If you want to create something very good, it takes time, energy, and sometimes money. There might also be an opportunity cost (you could be doing something else rather than creating this) associated with that creation.
Should you give away that creation for FREE?
I'd say ... "Yes."
Here is a business case for doing just that:
10. Get feedback: The best can even get better.
Yes, I said give away your best work for FREE. Remember that even the "best" has room for improvement. When you give your best work for free, smart people will get to see your work. They may comment on your work, enhance your work, and maybe even, challenge your work. Your best work will get better when you get input from smart people.
9. Extend reach: Spread your ideas fast AND at a low cost.
There is an information overload out there. If you put out mediocre work, it will simply add to that overload. But, if you give out your best work, chances are that it gets noticed and it spreads fast. People like to talk about about "good" (and "bad") stuff. If you think about it, there is nothing to say about "mediocre" work—it's there everywhere.
Most people spread the "good" stuff automatically (even if you don't request that they spread this information.)
Giving away good stuff for FREE may be the fastest way to reach a lot of people.
8. Enhance your Personal Brand.
Give the best out to the world and you will create a positive assessment of yourself in the minds of people. That positive assessment will act as a stepping-stone towards building a powerful personal brand.
7. Amplify your Organization's Brand.
You will not only amplify your personal brand, you will also automatically amplify your organization's brand on the way. When people see something really good, they not only want to know who is providing it, but also what is the organization the provider is associated (or affiliated) with. You will do your organization a favor by giving away the good stuff for FREE.
6. Build Relationships Across the Globe.
You will have a hard time building relationships with people who are smart and share your interests across the world unless those smart people know that you "exist" and you have something "good" to offer.
Giving away something "good" is a quick way to increase your visibility. Do this consistently and a sub-set of these smart people will reach out to you and start building relationships with you.
5. Increase the Signal-to-Noise Ratio.
There is already a lot of noise online. If anything, that noise is going to increase in the next few years. While there are no simple techniques to avoid this noise, you can attack the problem by pushing a lot of "good" content out for FREE. An increase in the signal-to-noise ratio on the Web will boost productivity of hundreds of thousands of people around the world.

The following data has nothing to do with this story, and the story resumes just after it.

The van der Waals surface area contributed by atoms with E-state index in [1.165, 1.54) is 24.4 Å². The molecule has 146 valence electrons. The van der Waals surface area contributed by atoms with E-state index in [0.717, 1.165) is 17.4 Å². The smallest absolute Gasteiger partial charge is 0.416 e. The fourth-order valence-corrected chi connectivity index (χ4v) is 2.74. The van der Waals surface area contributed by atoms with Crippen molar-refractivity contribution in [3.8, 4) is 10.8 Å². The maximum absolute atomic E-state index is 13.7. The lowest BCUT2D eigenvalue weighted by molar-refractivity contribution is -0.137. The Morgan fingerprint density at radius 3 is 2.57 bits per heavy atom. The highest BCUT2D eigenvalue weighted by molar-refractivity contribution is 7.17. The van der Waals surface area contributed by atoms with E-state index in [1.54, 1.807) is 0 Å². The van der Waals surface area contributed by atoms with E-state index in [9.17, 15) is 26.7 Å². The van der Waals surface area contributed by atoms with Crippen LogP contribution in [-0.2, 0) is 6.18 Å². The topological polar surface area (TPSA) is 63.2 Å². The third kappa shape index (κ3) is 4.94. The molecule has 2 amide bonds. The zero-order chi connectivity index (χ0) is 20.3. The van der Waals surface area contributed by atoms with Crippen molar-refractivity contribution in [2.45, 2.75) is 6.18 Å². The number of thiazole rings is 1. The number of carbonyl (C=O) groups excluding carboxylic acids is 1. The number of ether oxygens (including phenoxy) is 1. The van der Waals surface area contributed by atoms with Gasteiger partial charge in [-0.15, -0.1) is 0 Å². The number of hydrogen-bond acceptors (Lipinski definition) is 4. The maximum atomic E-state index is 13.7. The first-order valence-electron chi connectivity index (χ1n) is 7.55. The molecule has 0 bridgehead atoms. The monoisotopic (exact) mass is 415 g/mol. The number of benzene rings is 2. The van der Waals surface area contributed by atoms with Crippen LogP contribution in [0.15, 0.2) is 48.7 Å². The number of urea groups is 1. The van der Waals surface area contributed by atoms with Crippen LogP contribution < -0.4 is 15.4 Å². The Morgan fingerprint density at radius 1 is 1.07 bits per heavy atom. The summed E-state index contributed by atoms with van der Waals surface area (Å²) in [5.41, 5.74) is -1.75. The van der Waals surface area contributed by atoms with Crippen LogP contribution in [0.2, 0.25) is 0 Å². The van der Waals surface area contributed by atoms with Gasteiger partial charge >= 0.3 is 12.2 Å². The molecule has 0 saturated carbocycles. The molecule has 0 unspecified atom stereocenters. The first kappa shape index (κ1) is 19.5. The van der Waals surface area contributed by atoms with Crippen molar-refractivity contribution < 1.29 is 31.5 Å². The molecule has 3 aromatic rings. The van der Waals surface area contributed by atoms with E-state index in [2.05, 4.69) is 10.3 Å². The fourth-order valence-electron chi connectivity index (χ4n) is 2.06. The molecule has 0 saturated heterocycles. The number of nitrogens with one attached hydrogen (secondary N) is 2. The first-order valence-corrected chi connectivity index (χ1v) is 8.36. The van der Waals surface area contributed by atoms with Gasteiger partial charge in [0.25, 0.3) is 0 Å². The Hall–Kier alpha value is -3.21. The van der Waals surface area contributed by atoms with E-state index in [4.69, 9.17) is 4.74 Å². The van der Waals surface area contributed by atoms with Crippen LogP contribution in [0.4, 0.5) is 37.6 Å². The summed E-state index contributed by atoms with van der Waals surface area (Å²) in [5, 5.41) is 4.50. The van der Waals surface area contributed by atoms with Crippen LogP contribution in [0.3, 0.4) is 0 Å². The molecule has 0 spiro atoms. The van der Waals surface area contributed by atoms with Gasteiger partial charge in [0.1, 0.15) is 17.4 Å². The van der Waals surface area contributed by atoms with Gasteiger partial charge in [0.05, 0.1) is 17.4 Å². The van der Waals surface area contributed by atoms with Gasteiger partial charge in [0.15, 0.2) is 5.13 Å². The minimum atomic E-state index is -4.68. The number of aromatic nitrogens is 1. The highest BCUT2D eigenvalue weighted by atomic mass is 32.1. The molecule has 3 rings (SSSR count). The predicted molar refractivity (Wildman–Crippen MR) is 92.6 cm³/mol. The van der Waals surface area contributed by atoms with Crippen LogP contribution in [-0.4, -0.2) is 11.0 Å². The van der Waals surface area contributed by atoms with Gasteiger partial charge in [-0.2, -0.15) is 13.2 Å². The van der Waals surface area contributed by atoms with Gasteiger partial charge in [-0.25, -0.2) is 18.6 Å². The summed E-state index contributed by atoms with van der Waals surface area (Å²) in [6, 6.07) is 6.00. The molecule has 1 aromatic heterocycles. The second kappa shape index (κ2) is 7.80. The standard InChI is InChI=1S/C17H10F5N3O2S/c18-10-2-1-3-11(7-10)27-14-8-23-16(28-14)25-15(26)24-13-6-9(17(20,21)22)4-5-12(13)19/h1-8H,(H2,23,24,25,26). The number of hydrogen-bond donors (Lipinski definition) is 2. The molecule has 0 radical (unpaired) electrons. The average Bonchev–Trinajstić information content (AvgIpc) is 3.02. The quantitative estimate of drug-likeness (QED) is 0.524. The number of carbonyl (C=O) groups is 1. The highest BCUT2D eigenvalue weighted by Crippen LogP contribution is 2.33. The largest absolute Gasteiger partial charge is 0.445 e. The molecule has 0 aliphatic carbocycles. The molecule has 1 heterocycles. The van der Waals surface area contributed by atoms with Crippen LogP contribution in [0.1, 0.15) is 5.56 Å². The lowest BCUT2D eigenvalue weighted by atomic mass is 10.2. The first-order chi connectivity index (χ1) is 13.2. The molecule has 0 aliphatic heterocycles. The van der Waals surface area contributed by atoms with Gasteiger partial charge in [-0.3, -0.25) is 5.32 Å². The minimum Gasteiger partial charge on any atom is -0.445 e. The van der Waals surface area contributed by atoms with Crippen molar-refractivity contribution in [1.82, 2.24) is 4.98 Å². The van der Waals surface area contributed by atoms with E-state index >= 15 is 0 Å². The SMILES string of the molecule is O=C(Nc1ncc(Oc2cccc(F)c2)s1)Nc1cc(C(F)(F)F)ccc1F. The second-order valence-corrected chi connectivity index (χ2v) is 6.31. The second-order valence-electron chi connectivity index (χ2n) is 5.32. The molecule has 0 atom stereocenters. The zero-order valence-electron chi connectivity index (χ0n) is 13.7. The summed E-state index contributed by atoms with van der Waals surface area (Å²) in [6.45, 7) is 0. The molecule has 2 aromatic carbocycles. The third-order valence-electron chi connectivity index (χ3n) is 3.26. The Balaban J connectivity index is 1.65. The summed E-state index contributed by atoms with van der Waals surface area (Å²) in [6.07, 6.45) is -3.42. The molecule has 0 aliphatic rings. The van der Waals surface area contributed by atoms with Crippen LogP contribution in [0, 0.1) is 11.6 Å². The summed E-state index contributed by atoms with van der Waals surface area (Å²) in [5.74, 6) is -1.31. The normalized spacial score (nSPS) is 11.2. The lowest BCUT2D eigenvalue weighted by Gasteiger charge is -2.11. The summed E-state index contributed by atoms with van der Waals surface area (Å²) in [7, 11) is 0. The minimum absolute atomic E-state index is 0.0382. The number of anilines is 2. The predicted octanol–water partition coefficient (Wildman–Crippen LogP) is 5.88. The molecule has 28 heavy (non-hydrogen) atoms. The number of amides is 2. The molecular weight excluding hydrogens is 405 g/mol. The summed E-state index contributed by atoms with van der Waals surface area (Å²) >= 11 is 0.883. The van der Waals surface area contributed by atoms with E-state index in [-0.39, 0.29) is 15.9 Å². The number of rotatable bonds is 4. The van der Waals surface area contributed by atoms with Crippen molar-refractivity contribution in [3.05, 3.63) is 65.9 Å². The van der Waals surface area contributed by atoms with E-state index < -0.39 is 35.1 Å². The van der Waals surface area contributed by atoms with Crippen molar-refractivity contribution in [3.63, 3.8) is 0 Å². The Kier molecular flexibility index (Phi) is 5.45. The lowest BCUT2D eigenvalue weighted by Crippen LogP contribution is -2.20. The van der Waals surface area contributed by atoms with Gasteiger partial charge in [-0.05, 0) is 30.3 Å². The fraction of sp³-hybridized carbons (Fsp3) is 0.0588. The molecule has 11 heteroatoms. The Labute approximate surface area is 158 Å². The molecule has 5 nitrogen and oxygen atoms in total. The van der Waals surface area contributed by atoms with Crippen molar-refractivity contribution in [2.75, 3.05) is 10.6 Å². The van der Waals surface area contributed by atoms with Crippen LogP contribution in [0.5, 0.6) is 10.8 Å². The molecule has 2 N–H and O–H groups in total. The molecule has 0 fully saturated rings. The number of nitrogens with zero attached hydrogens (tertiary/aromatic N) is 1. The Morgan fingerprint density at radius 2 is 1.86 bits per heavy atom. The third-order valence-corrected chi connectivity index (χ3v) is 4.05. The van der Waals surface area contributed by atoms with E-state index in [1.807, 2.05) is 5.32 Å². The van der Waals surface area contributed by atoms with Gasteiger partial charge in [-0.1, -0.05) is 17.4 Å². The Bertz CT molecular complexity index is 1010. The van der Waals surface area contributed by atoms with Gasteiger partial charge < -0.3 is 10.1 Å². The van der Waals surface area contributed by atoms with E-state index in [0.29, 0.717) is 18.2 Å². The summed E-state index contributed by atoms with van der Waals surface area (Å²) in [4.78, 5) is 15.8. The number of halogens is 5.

4. Gain Mindshare.
There is so much noise out there on the Web. When you consistently produce good stuff and give it away (be it via your blog, podcasts, eBooks, books, columns, or any other means that you choose to use) people mentally bookmark you as a "good source" to keep coming back to. In other words, you earn your mindshare in the marketplace by giving away "good" stuff for FREE.
3. Make Your Next Project Even Better.
The feedback you receive for this work will also serve as a forward feedback for your next unpublished work. You will now be "listening" to the marketplace, and what you learn in the context of one project will have some bearing on how you approach your next project. It's really a 2-for-1 deal.
2. Lower the Cost of Sale.
Whatever you create—even when it is the best—won't be applicable for a specific situation for an individual or an organization. Ideas are plentiful, but it's all in the execution. So, when smart people and smart companies decide to implement your ideas, at least some of them will reach out to you or your organization for specific help. Giving away free (and good) stuff, you would have lowered the cost for that sale.
1. Increase your premium for those that are not FREE.
Not only will you lower the cost of sale, you will also increase the premium for whatever else you are offering for a fee. Buyers would have seen samples of your work via the "good" stuff you have offered for FREE. They don't have to guess the quality of your work anymore—so they will be more open to paying a premium for additional work.
With the above points in the background, here are my quick questions for you:
a. Have you produced something spectacular in the last sixty days?
b. Are you giving that away for FREE?
c. If yes, congratulations! If not, why not?
Before blogging became all the rage, Tom was posting book reviews and Observations (essentially early blog posts) to this site. You can find the archives below.
What we're talking about
on the front page.